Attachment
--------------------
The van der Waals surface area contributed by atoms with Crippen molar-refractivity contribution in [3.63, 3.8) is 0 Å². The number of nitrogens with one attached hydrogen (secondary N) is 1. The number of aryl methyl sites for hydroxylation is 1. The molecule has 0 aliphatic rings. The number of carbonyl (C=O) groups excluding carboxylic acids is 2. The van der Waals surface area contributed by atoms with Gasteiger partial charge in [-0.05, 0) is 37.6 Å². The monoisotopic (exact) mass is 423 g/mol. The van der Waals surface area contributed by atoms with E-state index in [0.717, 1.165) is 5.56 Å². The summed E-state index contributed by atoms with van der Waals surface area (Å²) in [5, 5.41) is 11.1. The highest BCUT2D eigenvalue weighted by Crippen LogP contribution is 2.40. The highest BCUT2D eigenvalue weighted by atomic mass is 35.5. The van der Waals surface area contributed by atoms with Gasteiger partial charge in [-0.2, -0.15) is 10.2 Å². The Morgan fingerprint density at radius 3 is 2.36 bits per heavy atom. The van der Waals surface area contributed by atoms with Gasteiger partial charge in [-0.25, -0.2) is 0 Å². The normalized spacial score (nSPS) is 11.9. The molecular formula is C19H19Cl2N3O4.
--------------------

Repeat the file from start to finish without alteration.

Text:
The van der Waals surface area contributed by atoms with Crippen molar-refractivity contribution in [3.63, 3.8) is 0 Å². The number of nitrogens with one attached hydrogen (secondary N) is 1. The number of aryl methyl sites for hydroxylation is 1. The molecule has 0 aliphatic rings. The number of carbonyl (C=O) groups excluding carboxylic acids is 2. The van der Waals surface area contributed by atoms with Gasteiger partial charge in [-0.05, 0) is 37.6 Å². The monoisotopic (exact) mass is 423 g/mol. The van der Waals surface area contributed by atoms with E-state index in [0.717, 1.165) is 5.56 Å². The summed E-state index contributed by atoms with van der Waals surface area (Å²) in [5, 5.41) is 11.1. The highest BCUT2D eigenvalue weighted by Crippen LogP contribution is 2.40. The highest BCUT2D eigenvalue weighted by atomic mass is 35.5. The van der Waals surface area contributed by atoms with Gasteiger partial charge in [-0.2, -0.15) is 10.2 Å². The Morgan fingerprint density at radius 3 is 2.36 bits per heavy atom. The van der Waals surface area contributed by atoms with Gasteiger partial charge in [-0.25, -0.2) is 0 Å². The normalized spacial score (nSPS) is 11.9. The molecular formula is C19H19Cl2N3O4.